Why the COVID-19 vaccine should be mandatory on campus

One step could solve everything.

Well-known protocols have already been enforced throughout campus.

Liz Macias, Staff Writer

In the middle of fall semester of the 2019-2020 school year, I wrote an article for the Op-Ed section about why I thought Westmont’s Health Center ought to reverse its official stance on “not requiring up-to-date vaccinations in order to attend Westmont.” At the time, the concept of vaccine resistance seemed relatively unknown yet was an important issue to me, especially after the World Health Organization (WHO) listed vaccine hesitancy as one of the top 10 greatest threats to global health.

However, it also truthfully seemed to be an abstract issue — one that would inevitably need to be dealt with years from now, in the distant future. Of course, none of us could have predicted that just five months later, Westmont’s continued stance on allowing unvaccinated students to enroll would become timelier and more dangerous than ever. Now, more than ever, I believe it vital for Westmont to require students to receive the COVID-19 vaccine to be enrolled for in-person classes once the vaccine is available for those in our age group.

It is too early to speculate now whether or not any California college will mandate its students to be vaccinated, especially as the state’s supply for vaccines is so low. However, there is precedent for California-based school systems to require its students to be vaccinated. In fact, the state of California has one of the nation’s strictest vaccine laws, thanks in large part to the passing of California Senate Bill 277 (SB277) in 2015, which required all private and public elementary school students to only be granted exemption from vaccinations in medical circumstances. In other words, the bill removed the ability for students to be enrolled if unvaccinated for solely philosophical or religious reasons. Since then, the UC system and colleges comparable to Westmont, like California Lutheran University, Azusa Pacific University, and Point Loma Nazarene University, have followed suit under SB277.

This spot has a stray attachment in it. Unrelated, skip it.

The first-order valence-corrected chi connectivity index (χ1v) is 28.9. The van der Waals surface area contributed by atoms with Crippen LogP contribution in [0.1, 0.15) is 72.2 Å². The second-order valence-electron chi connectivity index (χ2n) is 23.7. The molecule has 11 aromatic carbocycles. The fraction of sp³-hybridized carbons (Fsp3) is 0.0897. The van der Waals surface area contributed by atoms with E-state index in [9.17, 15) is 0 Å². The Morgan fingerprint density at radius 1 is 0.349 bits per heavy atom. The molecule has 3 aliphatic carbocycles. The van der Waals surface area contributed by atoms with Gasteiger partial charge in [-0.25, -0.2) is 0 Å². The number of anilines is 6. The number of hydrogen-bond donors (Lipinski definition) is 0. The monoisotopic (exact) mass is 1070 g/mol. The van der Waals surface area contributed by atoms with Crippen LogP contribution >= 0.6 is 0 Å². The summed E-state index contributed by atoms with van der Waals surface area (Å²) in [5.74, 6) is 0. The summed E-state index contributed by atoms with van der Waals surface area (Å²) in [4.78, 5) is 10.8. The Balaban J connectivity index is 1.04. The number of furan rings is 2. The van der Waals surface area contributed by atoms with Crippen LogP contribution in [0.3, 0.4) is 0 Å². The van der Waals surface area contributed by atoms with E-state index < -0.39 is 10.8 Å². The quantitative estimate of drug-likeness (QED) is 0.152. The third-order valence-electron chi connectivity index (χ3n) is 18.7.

Westmont is one of the few colleges in the state to have been granted full permission by the state to fully reopen in person, thanks to the outstanding work of the Office of Institutional Resilience. As the one-year mark of the day COVID-19 was declared a pandemic by the WHO nears, it is not a generality to suggest that we as a society have grown weary of the mandatory mask-wearing, 6-feet separating, sanitizing and social distancing guidelines. Precisely due to these regulations, Westmont has been so successful in maintaining health and safety. So why should vaccines be viewed any differently from these other regulations?

Westmont has already made it clear that it values the safety of its students, staff and faculty through these regulations  — and has since day one. Why stop there, especially when science has proven itself over and over again about how safe vaccines are? Nothing ought to be considered controversial about an institution valuing its community members.

At its core, this simply means that, by Westmont requiring vaccines, we are following the community life statement that mandates our campus to be “built upon other-centered practices. It flourishes in a place where love for God and neighbor is cultivated and nurtured.” Westmont has continually shown its care and concern for our community. So, again I urge the question: why stop with where we are right now?

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